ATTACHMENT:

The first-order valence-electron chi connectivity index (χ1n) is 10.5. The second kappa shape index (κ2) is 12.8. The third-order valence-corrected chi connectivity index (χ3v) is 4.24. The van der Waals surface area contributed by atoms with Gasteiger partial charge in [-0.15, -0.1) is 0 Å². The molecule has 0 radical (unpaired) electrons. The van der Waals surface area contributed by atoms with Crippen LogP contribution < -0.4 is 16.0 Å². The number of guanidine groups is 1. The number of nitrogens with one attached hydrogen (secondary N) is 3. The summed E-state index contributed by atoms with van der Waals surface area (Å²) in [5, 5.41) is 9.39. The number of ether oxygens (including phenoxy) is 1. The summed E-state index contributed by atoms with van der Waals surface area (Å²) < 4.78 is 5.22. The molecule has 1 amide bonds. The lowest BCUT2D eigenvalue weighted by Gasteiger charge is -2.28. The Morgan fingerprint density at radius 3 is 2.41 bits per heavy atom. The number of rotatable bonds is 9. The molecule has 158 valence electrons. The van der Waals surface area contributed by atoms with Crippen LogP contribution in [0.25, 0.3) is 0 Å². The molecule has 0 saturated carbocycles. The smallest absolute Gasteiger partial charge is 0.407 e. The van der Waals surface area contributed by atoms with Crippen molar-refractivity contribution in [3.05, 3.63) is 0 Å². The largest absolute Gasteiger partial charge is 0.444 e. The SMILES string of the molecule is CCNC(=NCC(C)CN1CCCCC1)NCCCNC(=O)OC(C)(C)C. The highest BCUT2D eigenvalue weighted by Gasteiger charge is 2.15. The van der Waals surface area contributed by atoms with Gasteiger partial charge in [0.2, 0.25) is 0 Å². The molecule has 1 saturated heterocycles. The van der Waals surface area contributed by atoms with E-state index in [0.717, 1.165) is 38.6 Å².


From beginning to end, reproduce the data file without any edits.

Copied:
The first-order valence-electron chi connectivity index (χ1n) is 10.5. The second kappa shape index (κ2) is 12.8. The third-order valence-corrected chi connectivity index (χ3v) is 4.24. The van der Waals surface area contributed by atoms with Gasteiger partial charge in [-0.15, -0.1) is 0 Å². The molecule has 0 radical (unpaired) electrons. The van der Waals surface area contributed by atoms with Crippen LogP contribution < -0.4 is 16.0 Å². The number of guanidine groups is 1. The number of nitrogens with one attached hydrogen (secondary N) is 3. The summed E-state index contributed by atoms with van der Waals surface area (Å²) in [5, 5.41) is 9.39. The number of ether oxygens (including phenoxy) is 1. The summed E-state index contributed by atoms with van der Waals surface area (Å²) < 4.78 is 5.22. The molecule has 1 amide bonds. The lowest BCUT2D eigenvalue weighted by Gasteiger charge is -2.28. The Morgan fingerprint density at radius 3 is 2.41 bits per heavy atom. The number of rotatable bonds is 9. The molecule has 158 valence electrons. The van der Waals surface area contributed by atoms with Crippen LogP contribution in [0.25, 0.3) is 0 Å². The molecule has 0 saturated carbocycles. The smallest absolute Gasteiger partial charge is 0.407 e. The van der Waals surface area contributed by atoms with Crippen molar-refractivity contribution in [3.05, 3.63) is 0 Å². The largest absolute Gasteiger partial charge is 0.444 e. The SMILES string of the molecule is CCNC(=NCC(C)CN1CCCCC1)NCCCNC(=O)OC(C)(C)C. The highest BCUT2D eigenvalue weighted by Gasteiger charge is 2.15. The van der Waals surface area contributed by atoms with Gasteiger partial charge in [0.2, 0.25) is 0 Å². The molecule has 1 saturated heterocycles. The van der Waals surface area contributed by atoms with E-state index in [0.717, 1.165) is 38.6 Å².